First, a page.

Workers' rights advocates on Tuesday applauded a decision by the National Labor Relations Board to hold a new union election at an Amazon warehouse in Bessemer, Alabama nearly a year after employees accused the multinational company of union-busting conduct that unfairly influenced the result of the previous election.
"A reminder of the shameful anti-union behavior of Bezos and Amazon management and the need to pass the Pro Act bill to protect workers' rights to form a union."
Employees at BHM1 warehouse will begin voting on February 4 and will have until March 25 to return their ballots, with the NLRB supervising the election.
The board said in a notice posted Tuesday that it had "set aside" the results of last year's electionwhich opposed unionization by nearly two-to-onebecause the company "interfered with the employees' exercise of a free and reasoned choice."
In complaints filed with the NLRB after the election, employees said the company installed a mailbox for ballots outside the warehouse, alleging that Amazon security guards had access to the box and were seen opening it at least once. The mailbox gave "the appearance of irregularity in the election procedure," said the board on Tuesday.
The company has also been accused of handing out items with anti-union slogans at mandatory meetings and texting workers messages including, "Don't let outsiders divide our winning team."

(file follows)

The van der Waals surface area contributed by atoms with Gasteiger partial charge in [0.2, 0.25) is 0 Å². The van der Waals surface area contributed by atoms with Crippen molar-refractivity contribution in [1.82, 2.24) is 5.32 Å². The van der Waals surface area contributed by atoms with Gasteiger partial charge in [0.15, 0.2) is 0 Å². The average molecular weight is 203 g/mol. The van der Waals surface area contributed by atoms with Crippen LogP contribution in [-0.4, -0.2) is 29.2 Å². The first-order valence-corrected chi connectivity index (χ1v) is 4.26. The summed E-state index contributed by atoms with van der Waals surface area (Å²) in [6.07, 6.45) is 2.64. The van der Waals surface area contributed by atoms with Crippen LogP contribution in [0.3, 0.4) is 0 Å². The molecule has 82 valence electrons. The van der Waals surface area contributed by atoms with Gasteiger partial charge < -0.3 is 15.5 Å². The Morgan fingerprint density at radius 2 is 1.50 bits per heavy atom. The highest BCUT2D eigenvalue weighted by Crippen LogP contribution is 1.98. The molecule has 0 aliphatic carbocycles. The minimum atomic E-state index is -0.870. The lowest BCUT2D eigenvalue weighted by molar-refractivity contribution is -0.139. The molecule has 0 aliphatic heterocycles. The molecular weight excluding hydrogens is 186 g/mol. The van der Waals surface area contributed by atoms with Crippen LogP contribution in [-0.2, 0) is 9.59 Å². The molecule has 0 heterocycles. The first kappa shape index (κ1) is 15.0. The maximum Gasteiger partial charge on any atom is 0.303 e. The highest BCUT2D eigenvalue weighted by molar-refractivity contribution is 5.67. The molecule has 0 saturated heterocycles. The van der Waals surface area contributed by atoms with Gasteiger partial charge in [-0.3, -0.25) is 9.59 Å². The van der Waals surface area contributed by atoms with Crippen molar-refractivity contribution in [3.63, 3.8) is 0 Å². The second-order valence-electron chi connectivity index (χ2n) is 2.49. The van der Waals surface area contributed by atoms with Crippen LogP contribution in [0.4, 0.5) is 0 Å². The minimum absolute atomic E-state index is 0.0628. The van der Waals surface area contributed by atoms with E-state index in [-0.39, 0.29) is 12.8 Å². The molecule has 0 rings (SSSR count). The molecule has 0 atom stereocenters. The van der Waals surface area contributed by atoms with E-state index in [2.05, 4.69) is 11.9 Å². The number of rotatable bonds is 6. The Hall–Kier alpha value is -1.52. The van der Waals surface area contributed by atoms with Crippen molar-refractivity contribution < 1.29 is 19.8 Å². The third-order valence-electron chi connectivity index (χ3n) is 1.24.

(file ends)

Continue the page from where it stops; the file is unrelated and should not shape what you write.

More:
"No more union busting," said Pennsylvania Lt. Gov. John Fetterman, currently running for the U.S. Senate, in response to the news. "It is time for Amazon warehouse workers to have a union."
National Nurses United communications director Charles Idelson expressed hope for a fair election and noted that passage of the PRO Act would protect workers at Amazon and other companies from anti-union tactics.
The NLRB announced the new election three weeks after the company reached a settlement with the board regarding the cases of six workers who accused Amazon of union-busting.
Under the settlement, Amazon agreed to communicate with workers about their right to organize and to lift its ban on workers being on Amazon property longer than 15 minutes before or after their shifts.
The Retail, Wholesale, and Department Store Union (RWDSU), which organized the union drive at BHM1, acknowledged that the NLRB overturned the "tainted" results of last year's election, but said it was still "deeply concerned" that the NLRB's plan to supervise next month's vote will not "adequately prevent Amazon from continuing its objectionable behavior."
RWDSU had requested an in-person election and "on-site access to talk to workers," according to HuffPost reporter Dave Jamieson.
"Workers' voices can and must be heard fairly, unencumbered by Amazon's limitless power to control what must be a fair and free election, and we will continue to hold them accountable for their actions," said the union.